The Glenn Inquiry has released a report on "what works in getting lasting attitude and behavioural change by those who have been violent."
The research report Former Family Violence Perpetrators' Narratives of Change, by Dr Michael Roguski and Natalie Gregory of Kaitiaki Research and Evaluation, was commissioned by the Glenn Inquiry to understand what motivates and sustains change and what supports perpetrators to live violence-free. A summary report is also available.
26 in-depth qualitative interviews were conducted with 25 males and 1 female who reported being engaged in family violence for a prolonged period of time, but not in the last 12 months.
While the findings showed no single or simple solution, the authors identified common themes that "cannot be ignored" if New Zealand is to have an effective system for reducing family violence rates:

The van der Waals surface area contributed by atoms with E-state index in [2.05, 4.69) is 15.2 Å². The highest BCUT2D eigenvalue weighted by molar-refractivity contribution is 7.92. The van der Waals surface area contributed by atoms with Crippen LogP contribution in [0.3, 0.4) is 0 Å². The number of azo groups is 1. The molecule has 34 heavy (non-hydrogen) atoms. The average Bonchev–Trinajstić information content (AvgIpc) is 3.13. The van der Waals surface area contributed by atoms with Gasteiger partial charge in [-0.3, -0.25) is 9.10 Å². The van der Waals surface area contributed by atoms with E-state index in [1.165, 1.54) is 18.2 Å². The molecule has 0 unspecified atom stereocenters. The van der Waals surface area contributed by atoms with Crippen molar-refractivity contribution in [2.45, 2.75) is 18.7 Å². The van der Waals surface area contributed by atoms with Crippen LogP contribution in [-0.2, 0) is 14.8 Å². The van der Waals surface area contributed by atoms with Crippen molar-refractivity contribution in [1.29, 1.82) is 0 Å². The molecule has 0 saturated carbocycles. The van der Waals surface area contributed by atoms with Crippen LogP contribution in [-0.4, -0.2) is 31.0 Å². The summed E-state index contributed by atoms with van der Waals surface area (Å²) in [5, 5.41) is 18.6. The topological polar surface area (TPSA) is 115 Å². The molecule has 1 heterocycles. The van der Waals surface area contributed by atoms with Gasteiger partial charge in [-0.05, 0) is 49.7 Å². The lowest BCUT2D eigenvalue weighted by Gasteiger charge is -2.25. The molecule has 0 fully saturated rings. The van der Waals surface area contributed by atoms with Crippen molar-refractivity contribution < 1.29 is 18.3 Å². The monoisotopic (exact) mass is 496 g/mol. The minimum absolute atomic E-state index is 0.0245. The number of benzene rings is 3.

- "All but four were exposed to family violence as children.
- Normalisation of violence was regarded as the greatest barrier to acknowledging their behaviour was wrong.
- Alcohol and drug use was commonly associated with violence. Half the participants raised it, and they each had to decide to either stop or moderate their use before they could be violence free.
- All cited distrust of and dissatisfaction with mental health professionals as a barrier to getting help.
- Non-violence programmes worked better when people could share experiences with a facilitator who had 'walked the talk,' but there had to be ongoing follow-up support.
- To build trust, they wanted their partners to be able to get support too.
- To sustain transformed lives, they had to develop violence free friendships and networks, and learn how to identify and avert emerging violence."
The Glenn Inquiry's final report, a Blueprint was published on 28 November 2014. It presents a set of recommendations to address family violence in New Zealand.
Submitted on Mon, 2014-12-15 10:34